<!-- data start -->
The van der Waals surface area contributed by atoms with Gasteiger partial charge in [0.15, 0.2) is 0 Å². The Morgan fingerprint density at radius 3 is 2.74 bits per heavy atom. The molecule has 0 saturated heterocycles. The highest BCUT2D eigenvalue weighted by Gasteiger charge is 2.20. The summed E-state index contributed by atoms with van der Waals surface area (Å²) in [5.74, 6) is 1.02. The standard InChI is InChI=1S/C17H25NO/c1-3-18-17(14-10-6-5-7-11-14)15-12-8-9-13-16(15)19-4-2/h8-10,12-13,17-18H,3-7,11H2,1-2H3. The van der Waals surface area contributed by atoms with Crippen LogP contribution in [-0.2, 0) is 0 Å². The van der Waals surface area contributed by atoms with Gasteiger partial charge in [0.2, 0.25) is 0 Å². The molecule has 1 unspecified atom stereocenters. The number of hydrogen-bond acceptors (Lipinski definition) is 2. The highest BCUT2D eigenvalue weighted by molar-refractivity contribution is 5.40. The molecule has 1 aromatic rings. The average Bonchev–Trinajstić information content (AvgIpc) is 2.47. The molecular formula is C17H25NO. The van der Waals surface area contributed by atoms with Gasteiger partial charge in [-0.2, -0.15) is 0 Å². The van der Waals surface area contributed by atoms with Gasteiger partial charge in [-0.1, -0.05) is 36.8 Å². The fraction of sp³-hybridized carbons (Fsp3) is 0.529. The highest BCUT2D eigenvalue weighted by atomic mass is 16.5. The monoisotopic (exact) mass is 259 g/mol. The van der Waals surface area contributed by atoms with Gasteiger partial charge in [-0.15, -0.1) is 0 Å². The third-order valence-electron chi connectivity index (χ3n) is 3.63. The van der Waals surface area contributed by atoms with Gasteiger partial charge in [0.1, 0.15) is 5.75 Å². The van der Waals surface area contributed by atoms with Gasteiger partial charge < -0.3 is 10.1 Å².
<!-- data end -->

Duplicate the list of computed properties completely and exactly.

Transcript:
The van der Waals surface area contributed by atoms with Gasteiger partial charge in [0.15, 0.2) is 0 Å². The Morgan fingerprint density at radius 3 is 2.74 bits per heavy atom. The molecule has 0 saturated heterocycles. The highest BCUT2D eigenvalue weighted by Gasteiger charge is 2.20. The summed E-state index contributed by atoms with van der Waals surface area (Å²) in [5.74, 6) is 1.02. The standard InChI is InChI=1S/C17H25NO/c1-3-18-17(14-10-6-5-7-11-14)15-12-8-9-13-16(15)19-4-2/h8-10,12-13,17-18H,3-7,11H2,1-2H3. The van der Waals surface area contributed by atoms with Crippen LogP contribution in [-0.2, 0) is 0 Å². The van der Waals surface area contributed by atoms with Gasteiger partial charge in [0.2, 0.25) is 0 Å². The molecule has 1 unspecified atom stereocenters. The number of hydrogen-bond acceptors (Lipinski definition) is 2. The highest BCUT2D eigenvalue weighted by molar-refractivity contribution is 5.40. The molecule has 1 aromatic rings. The average Bonchev–Trinajstić information content (AvgIpc) is 2.47. The molecular formula is C17H25NO. The van der Waals surface area contributed by atoms with Gasteiger partial charge in [-0.2, -0.15) is 0 Å². The van der Waals surface area contributed by atoms with Gasteiger partial charge in [-0.1, -0.05) is 36.8 Å². The fraction of sp³-hybridized carbons (Fsp3) is 0.529. The highest BCUT2D eigenvalue weighted by atomic mass is 16.5. The monoisotopic (exact) mass is 259 g/mol. The van der Waals surface area contributed by atoms with Gasteiger partial charge in [-0.15, -0.1) is 0 Å². The third-order valence-electron chi connectivity index (χ3n) is 3.63. The van der Waals surface area contributed by atoms with Gasteiger partial charge in [0.1, 0.15) is 5.75 Å². The van der Waals surface area contributed by atoms with Gasteiger partial charge < -0.3 is 10.1 Å².